September 06, 2016

I'm Not Lovin' It

You don't have to be a marketing genius to figure out how this works.

McDonald's hires a new cmo, and then after the obligatory designated waiting period she names a new agency.

Who's surprised by that?

But there is some disturbing news in this story. What goes unsaid is that in addition to a new agency, the cmo gets the big prize every cmo secretly lusts after -- the opportunity to run her own ad agency.

Of course, it will never be said out loud, but have no doubt about it -- the de facto ceo of McDonald's new  custom-made "agency of the future" (someone shoot me) is McDonald's cmo.

As you've surely read by now, Omnicom is following the revolting new agency gimmick-du-jour and promising to create a new agency from scratch solely for McDonald's.

After costs, the agency's compensation will totally rely on meeting key performance indicators created by McDonald's. Anyone who's ever worked in an agency in which the entire agency is in the clutches of one client knows that the key-est of the KPIs is "kiss my ass or die."

I had the opportunity to do advertising work for McDonald's (on a regional basis) for over 15 years. Here's why this new system is a prescription for awful advertising:

1. Omnicom is not new to McDonald's. DDB Chicago (an Omnicom agency) has been arm-wrestling Publicis's Leo Burnett (the other finalist) for McDonald's business on and off for decades. Most of this infighting and maneuvering was never revealed to the press, but it's been an ongoing soap opera.

2. No one who's any good will want to work at this "agency of the future." First of all, "agency of the future" is the cliché of the decade. For years now, McDonald's has been the last stop on the advertising train. They once were one of America's great advertisers. Now they are among the worst. I am officially skeptical that great creative people are going to be lining up for jobs at McDonald's new in-house agency.

3. The agency will have full responsibility and virtually no authority. They will be held to "KPIs" over which they have little to no control.
  • They will have little to no control over the strategy. The strategy will be dictated by a combination of the McDonald's marketing department (don't ask) and a committee of franchisees (yes, it's everything you imagine.) The extent to which the agency's strategy will be executed is exactly the degree to which it mirrors the thinking of the corporation and the franchisees.
  • They will likewise have little to no control over the creative product. They will create idea after idea and all will eventually wind up in the McHomogenizer and come out as price/item promotions. Maybe they'll be allowed an 8-week honeymoon at which they'll introduce a new campaign, but after 8 weeks the campaign will just devolve into a tagline on price-item spots.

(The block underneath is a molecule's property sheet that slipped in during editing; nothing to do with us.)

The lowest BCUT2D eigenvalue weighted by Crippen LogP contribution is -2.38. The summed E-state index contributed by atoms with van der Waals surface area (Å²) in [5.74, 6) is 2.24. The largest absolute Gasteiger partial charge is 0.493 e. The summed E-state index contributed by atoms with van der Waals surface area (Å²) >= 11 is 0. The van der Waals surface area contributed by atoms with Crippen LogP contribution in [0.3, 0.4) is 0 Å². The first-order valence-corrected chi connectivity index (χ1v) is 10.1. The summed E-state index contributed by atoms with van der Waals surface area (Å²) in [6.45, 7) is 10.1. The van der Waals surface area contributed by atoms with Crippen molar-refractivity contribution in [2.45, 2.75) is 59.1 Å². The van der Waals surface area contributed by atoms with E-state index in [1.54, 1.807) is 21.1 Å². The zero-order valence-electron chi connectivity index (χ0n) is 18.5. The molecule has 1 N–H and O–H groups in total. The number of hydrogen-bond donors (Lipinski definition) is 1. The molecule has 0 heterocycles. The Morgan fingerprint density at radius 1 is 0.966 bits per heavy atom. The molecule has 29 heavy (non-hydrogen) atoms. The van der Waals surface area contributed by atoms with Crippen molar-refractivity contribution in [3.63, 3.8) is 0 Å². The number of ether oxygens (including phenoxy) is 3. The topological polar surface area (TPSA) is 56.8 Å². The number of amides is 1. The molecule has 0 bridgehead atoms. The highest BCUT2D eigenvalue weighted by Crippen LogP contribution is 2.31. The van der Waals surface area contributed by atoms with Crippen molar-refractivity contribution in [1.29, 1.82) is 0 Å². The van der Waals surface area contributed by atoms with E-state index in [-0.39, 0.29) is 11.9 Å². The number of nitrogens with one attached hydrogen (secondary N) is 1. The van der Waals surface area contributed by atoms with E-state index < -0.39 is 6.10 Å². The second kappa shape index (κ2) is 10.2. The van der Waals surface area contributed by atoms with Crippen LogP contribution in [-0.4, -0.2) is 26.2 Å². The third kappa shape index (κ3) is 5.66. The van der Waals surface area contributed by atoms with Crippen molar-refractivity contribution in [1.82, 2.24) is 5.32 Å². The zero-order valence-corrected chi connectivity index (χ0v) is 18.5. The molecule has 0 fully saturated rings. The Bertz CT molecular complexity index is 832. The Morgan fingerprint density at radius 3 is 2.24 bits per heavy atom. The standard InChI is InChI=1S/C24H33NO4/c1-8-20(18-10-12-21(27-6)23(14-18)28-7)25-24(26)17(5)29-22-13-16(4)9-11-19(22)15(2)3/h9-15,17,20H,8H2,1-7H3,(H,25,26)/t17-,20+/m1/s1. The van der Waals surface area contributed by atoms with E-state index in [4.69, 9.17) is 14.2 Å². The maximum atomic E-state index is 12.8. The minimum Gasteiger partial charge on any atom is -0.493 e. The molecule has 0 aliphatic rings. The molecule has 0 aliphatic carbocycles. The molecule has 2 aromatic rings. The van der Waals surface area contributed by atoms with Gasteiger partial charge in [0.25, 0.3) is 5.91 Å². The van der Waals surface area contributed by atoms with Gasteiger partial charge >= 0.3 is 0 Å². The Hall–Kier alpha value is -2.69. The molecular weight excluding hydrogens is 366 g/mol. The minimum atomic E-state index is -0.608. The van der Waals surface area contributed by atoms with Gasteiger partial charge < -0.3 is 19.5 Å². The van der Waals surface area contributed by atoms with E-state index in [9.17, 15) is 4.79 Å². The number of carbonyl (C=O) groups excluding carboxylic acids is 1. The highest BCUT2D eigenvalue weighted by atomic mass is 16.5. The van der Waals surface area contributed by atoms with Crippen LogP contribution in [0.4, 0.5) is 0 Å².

• They will have little to no control over the field. McDonald's has about 20-40 field agencies in the US (I've lost track) who (when I was there) created about 50% of McDonald's advertising on a regional basis. These agencies are very busy keeping chronically dissatisfied franchisees in the corral. The new agency will make a grand tour and present their awesome Powerpoint to every franchisee group and field agency in the nation. The agencies will roll their eyes and do exactly what their local franchisee groups want.
  • Everything I've read from the cmo leads me to believe that she is auditioning for the job of grand marshal of the "more data/more digital" parade. This is the default mantra of every flat-tire cmo on the planet. Before McDonald's leadership falls for this horseshit, they might want to take a long, hard look at P&G's recent experience.
  • No national advertising plan at McDonald's ever gets approved without a positive vote of the franchisees. If you've never presented advertising plans to a ballroom full of franchisees you simply haven't lived.
  • Further, under this scenario, the agency is perfectly positioned for the delegation of blame. They will have no authority over either pricing or operations. McDonald's sales performance is far more related to prices and operations than anything the agency does. 
So when you have full responsibility and no authority how do you demonstrate "performance?" Easy, don't argue with the boss.

The new agency is starting with two hands and several other major body parts tied behind its back. If they manage to create anything exceptional it will be a miracle, and they will have my eternal admiration.

(For an opposing view, read this from my good friend Mark Ritson.)

In other inter-global worldwide news...
Watch me shoot my mouth off about the evils of online tracking in this clip from TVNZ, in New Zealand.

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